Previous Challenge Entry (Level 3 - Advanced)
Topic: Adolescence/Teen Years (07/16/09)
- TITLE: Alien Interference
By Phee Paradise
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We carefully planned the overnight canoe trip down ten miles of a slow river. Some parents drove us up with the canoes and seven teenagers. While the six freshmen unloaded the tents, sleeping bags and food, all carefully encased in large plastic trash bags, our one senior, Eugene, exercised his creativity. His mom helped him unload a bicycle and handed him Styrofoam squares which he attached to the wheels with zip ties. No ordinary canoe would do for this young genius.
Wayne helped the four girls and two other boys into the long green army canoes. They brushed aside his instructions and paddled out into the still pond created by the dam just above us.
“Don’t worry, we did this at sixth grade camp.”
This early in the trip we still had enough sense to keep our stuff nice and dry on shore while they practiced. We stood together and watched in amazement; the erratic canoes just missing the boy madly pedaling a slowly sinking bicycle. They followed him menacingly back to the shore, where he hauled his dripping bike onto the gravel, shrugged ruefully and loaded it back into the truck. Wayne grabbed an oar and showed the girls how to steer, while the boys ate a few pounds of chocolate.
Some tense hours later we pushed the canoes onto the bank next to a tiny campsite. The girls plopped on the grass comparing blisters and broken nails while the boys unloaded the gear. They had their pup tent raised and were collecting firewood before Wayne had secured the canoes. I rummaged through the food and gave them each a box of cheese crackers while they watched Eugene hang his sleeping bag between two trees.
I turned to the girls who had raised lopsided tents and were heading for the canoes. When Wayne didn’t stop them, I knew that aliens had stolen his brain too. All four climbed into one canoe and paddled out a bit, their hands and feet dangling in the brown water. They drifted around a bend, but we could hear giggles and splashing. Wayne didn’t even look up from the campfire he and the boys were building. I got out the hotdogs while they whittled roasting sticks. About an hour later we couldn’t hear the giggles anymore; we couldn’t hear anything. The aliens returned Wayne’s brain.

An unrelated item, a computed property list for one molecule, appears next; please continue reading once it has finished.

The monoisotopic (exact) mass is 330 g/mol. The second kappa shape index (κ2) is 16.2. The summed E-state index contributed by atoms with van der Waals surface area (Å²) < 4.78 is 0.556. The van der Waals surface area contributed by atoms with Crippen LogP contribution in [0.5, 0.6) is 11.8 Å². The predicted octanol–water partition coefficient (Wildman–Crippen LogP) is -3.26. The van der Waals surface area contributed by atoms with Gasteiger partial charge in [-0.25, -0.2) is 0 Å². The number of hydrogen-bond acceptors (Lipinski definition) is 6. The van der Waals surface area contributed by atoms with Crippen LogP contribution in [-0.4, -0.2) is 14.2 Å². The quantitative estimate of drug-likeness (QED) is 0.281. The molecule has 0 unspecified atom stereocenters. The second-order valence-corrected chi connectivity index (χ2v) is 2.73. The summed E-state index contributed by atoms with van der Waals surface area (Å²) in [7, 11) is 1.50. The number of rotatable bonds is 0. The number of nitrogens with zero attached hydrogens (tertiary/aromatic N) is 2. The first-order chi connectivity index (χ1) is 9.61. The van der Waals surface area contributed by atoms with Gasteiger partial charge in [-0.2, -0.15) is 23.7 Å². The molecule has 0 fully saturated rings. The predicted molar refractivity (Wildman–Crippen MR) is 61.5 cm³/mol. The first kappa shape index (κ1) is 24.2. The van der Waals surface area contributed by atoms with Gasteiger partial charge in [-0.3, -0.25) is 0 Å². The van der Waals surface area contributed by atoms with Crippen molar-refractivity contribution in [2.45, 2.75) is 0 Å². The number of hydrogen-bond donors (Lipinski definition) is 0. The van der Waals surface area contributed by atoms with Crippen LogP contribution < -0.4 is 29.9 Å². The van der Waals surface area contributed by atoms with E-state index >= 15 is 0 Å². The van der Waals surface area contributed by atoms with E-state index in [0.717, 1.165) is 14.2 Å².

He and Eugene pushed out in a canoe and paddled around the bend. The other boys rolled their eyes and reached for the cookies. Eventually one of the girls waded around the bend in the muddy shallows. She tossed wet strands of hair out of her eyes and wrung out her soaking t-shirt before she climbed the bank to sit by the fire. Two more followed her, dripping water from their muddy shorts. The fourth one came hopping on one foot, holding a sneaker in her hand. We waited silently for the canoes while they brushed streaks of mud off their legs. Finally Eugene waded around the bend, trailing a canoe behind him. He asked for a bowl and started bailing water out of the bottom. Wayne dragged the other one up on shore, his wet shoes slurping in the mud.
“Never again, will I go anywhere with fourteen year old girls,” he muttered, glaring at their cheerful smiles. They were brushing their hair and singing silly songs while the fire dried them.
Our campfire wasn’t very spiritual that night, with giggling girls and boys waving flaming marshmallow swords. But the whispering from the tents finally stopped and we were just dozing off when Eugene’s sleeping bag hammock dropped him on the hard ground with a thump. Grumbling from the girls’ tent accompanied him while he rigged a tarp between the trees and settled on the ground under it. Later we woke to a yell of “Skunk” and bitter complaints from the boys while he squeezed into their little tent.
Morning brought seven smelly, bleary eyed teens and two exhausted adults to a cold breakfast. After a half hearted devotion and a fervent prayer, we packed up in silence and pushed out onto the river. We reached our rendezvous with their parents before noon. As soon as they beached, the kids bounced out of the canoes.
“It was awesome,” they enthused. “Let’s do it again next week.”
Wayne and I shook our heads in weary astonishment. Aliens.
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